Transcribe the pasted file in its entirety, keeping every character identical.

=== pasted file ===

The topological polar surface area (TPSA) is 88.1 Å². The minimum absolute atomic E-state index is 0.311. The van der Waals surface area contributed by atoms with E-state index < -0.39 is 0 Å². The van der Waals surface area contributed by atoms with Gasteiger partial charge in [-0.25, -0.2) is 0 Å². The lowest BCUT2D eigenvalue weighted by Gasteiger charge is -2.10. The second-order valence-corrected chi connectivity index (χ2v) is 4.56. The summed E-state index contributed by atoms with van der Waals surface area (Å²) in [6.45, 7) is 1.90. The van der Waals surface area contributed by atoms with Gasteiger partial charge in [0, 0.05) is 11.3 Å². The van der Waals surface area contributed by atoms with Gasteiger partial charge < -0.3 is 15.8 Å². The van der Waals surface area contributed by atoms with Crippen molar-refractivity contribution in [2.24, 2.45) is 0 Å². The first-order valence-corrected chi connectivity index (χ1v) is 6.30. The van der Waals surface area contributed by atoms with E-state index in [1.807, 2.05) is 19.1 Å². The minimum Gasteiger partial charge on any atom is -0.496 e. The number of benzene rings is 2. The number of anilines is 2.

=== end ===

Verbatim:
The topological polar surface area (TPSA) is 88.1 Å². The minimum absolute atomic E-state index is 0.311. The van der Waals surface area contributed by atoms with E-state index < -0.39 is 0 Å². The van der Waals surface area contributed by atoms with Gasteiger partial charge in [-0.25, -0.2) is 0 Å². The lowest BCUT2D eigenvalue weighted by Gasteiger charge is -2.10. The second-order valence-corrected chi connectivity index (χ2v) is 4.56. The summed E-state index contributed by atoms with van der Waals surface area (Å²) in [6.45, 7) is 1.90. The van der Waals surface area contributed by atoms with Gasteiger partial charge in [0, 0.05) is 11.3 Å². The van der Waals surface area contributed by atoms with Gasteiger partial charge < -0.3 is 15.8 Å². The van der Waals surface area contributed by atoms with Crippen molar-refractivity contribution in [2.24, 2.45) is 0 Å². The first-order valence-corrected chi connectivity index (χ1v) is 6.30. The van der Waals surface area contributed by atoms with E-state index in [1.807, 2.05) is 19.1 Å². The minimum Gasteiger partial charge on any atom is -0.496 e. The number of benzene rings is 2. The number of anilines is 2.